In Munich 1943 Sophie Scholl, with her brother Hans, and a handful of fellow students at the university, produced and distributed leaflets calling for passive resistance to the Nazis and an end to the war. The Final Days takes us through her arrest, imprisonment, trial and execution but focuses on her interrogation. Julia Jensch (from The Edukators) is formidable and moving as Scholl, who at first lies so calmly and convincingly that her scrupulous inquisitor, one Robert Mohr, is about to set her free. Basing much of the dialogue on transcripts found in East German archives, it has a gripping, disquieting authenticity and reveals much about attitudes to the regime.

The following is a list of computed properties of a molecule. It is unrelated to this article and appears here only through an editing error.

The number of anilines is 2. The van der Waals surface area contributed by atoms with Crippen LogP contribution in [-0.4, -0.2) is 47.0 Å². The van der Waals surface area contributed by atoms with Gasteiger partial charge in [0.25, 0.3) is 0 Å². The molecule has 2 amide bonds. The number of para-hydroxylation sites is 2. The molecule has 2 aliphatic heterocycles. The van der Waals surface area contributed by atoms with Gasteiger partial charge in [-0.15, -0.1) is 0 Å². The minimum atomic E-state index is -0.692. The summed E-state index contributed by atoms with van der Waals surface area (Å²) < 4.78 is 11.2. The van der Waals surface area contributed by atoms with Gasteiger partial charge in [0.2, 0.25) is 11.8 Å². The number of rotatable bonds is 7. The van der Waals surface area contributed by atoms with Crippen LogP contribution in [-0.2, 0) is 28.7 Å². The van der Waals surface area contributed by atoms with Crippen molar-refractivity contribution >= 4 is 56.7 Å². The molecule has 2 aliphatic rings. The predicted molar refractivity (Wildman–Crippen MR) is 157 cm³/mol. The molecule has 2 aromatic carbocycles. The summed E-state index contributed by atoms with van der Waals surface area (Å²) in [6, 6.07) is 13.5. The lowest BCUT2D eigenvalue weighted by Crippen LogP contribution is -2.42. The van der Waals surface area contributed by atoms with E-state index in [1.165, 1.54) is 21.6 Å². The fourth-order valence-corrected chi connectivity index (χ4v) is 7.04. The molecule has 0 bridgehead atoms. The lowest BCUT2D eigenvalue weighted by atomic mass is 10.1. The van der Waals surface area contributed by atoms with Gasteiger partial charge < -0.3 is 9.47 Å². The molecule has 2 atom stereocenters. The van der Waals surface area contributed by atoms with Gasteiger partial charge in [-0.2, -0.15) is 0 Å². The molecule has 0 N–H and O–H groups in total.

Mohr cajoles and bullies and comes to admire Scholl’s courage and altruism, even offering her a way to escape the guillotine. Her eventual fate though is hard to take — I desperately wanted her communist cellmate, or Mohr himself, to make a stronger pragmatic argument to accept his offer of life. There are fine supporting performances and cameos – the university caretaker, the trial judge – and nice touches like the beautifully expressive use of light. A riveting film.